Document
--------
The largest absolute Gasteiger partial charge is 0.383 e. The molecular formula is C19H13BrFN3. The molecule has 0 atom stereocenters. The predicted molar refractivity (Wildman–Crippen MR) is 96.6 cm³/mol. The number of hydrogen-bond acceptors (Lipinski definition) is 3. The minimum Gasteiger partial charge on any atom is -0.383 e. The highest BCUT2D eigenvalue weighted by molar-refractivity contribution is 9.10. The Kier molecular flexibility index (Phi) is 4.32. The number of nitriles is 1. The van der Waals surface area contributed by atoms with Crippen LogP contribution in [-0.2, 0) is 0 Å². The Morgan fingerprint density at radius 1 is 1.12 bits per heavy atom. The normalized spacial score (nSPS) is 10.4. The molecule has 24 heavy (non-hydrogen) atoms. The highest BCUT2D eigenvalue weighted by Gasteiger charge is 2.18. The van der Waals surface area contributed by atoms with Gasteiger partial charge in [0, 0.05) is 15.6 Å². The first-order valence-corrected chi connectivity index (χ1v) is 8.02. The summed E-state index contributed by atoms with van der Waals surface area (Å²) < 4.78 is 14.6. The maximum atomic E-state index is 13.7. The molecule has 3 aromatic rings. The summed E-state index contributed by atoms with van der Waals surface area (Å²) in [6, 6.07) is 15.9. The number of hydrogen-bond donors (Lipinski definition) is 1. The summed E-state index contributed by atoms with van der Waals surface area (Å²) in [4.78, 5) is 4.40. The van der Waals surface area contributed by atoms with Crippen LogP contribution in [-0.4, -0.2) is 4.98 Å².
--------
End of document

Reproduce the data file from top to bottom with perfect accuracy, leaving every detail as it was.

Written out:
The largest absolute Gasteiger partial charge is 0.383 e. The molecular formula is C19H13BrFN3. The molecule has 0 atom stereocenters. The predicted molar refractivity (Wildman–Crippen MR) is 96.6 cm³/mol. The number of hydrogen-bond acceptors (Lipinski definition) is 3. The minimum Gasteiger partial charge on any atom is -0.383 e. The highest BCUT2D eigenvalue weighted by molar-refractivity contribution is 9.10. The Kier molecular flexibility index (Phi) is 4.32. The number of nitriles is 1. The van der Waals surface area contributed by atoms with Crippen LogP contribution in [-0.2, 0) is 0 Å². The Morgan fingerprint density at radius 1 is 1.12 bits per heavy atom. The normalized spacial score (nSPS) is 10.4. The molecule has 24 heavy (non-hydrogen) atoms. The highest BCUT2D eigenvalue weighted by Gasteiger charge is 2.18. The van der Waals surface area contributed by atoms with Gasteiger partial charge in [0, 0.05) is 15.6 Å². The first-order valence-corrected chi connectivity index (χ1v) is 8.02. The summed E-state index contributed by atoms with van der Waals surface area (Å²) < 4.78 is 14.6. The maximum atomic E-state index is 13.7. The molecule has 3 aromatic rings. The summed E-state index contributed by atoms with van der Waals surface area (Å²) in [6, 6.07) is 15.9. The number of hydrogen-bond donors (Lipinski definition) is 1. The summed E-state index contributed by atoms with van der Waals surface area (Å²) in [4.78, 5) is 4.40. The van der Waals surface area contributed by atoms with Crippen LogP contribution in [-0.4, -0.2) is 4.98 Å².